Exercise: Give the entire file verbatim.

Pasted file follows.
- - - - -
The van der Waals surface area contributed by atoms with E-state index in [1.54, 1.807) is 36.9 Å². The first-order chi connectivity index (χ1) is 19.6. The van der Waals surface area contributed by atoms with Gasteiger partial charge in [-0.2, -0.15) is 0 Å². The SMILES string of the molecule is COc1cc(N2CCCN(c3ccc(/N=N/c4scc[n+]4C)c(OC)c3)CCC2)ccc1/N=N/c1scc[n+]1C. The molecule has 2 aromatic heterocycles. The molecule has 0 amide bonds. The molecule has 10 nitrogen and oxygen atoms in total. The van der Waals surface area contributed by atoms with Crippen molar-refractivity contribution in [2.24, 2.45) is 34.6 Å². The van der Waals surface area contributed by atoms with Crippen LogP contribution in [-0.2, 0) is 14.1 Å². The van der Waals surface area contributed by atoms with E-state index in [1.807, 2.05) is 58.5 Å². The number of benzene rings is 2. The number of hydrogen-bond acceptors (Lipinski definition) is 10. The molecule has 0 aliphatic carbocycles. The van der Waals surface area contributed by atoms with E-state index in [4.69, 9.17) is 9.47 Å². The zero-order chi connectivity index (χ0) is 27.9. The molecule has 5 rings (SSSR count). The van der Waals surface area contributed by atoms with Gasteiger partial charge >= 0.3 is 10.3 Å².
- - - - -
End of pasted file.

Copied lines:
The van der Waals surface area contributed by atoms with E-state index in [1.54, 1.807) is 36.9 Å². The first-order chi connectivity index (χ1) is 19.6. The van der Waals surface area contributed by atoms with Gasteiger partial charge in [-0.2, -0.15) is 0 Å². The SMILES string of the molecule is COc1cc(N2CCCN(c3ccc(/N=N/c4scc[n+]4C)c(OC)c3)CCC2)ccc1/N=N/c1scc[n+]1C. The molecule has 2 aromatic heterocycles. The molecule has 0 amide bonds. The molecule has 10 nitrogen and oxygen atoms in total. The van der Waals surface area contributed by atoms with Crippen molar-refractivity contribution in [2.24, 2.45) is 34.6 Å². The van der Waals surface area contributed by atoms with Crippen LogP contribution in [-0.2, 0) is 14.1 Å². The van der Waals surface area contributed by atoms with E-state index in [1.807, 2.05) is 58.5 Å². The number of benzene rings is 2. The number of hydrogen-bond acceptors (Lipinski definition) is 10. The molecule has 0 aliphatic carbocycles. The van der Waals surface area contributed by atoms with E-state index in [4.69, 9.17) is 9.47 Å². The zero-order chi connectivity index (χ0) is 27.9. The molecule has 5 rings (SSSR count). The van der Waals surface area contributed by atoms with Gasteiger partial charge >= 0.3 is 10.3 Å².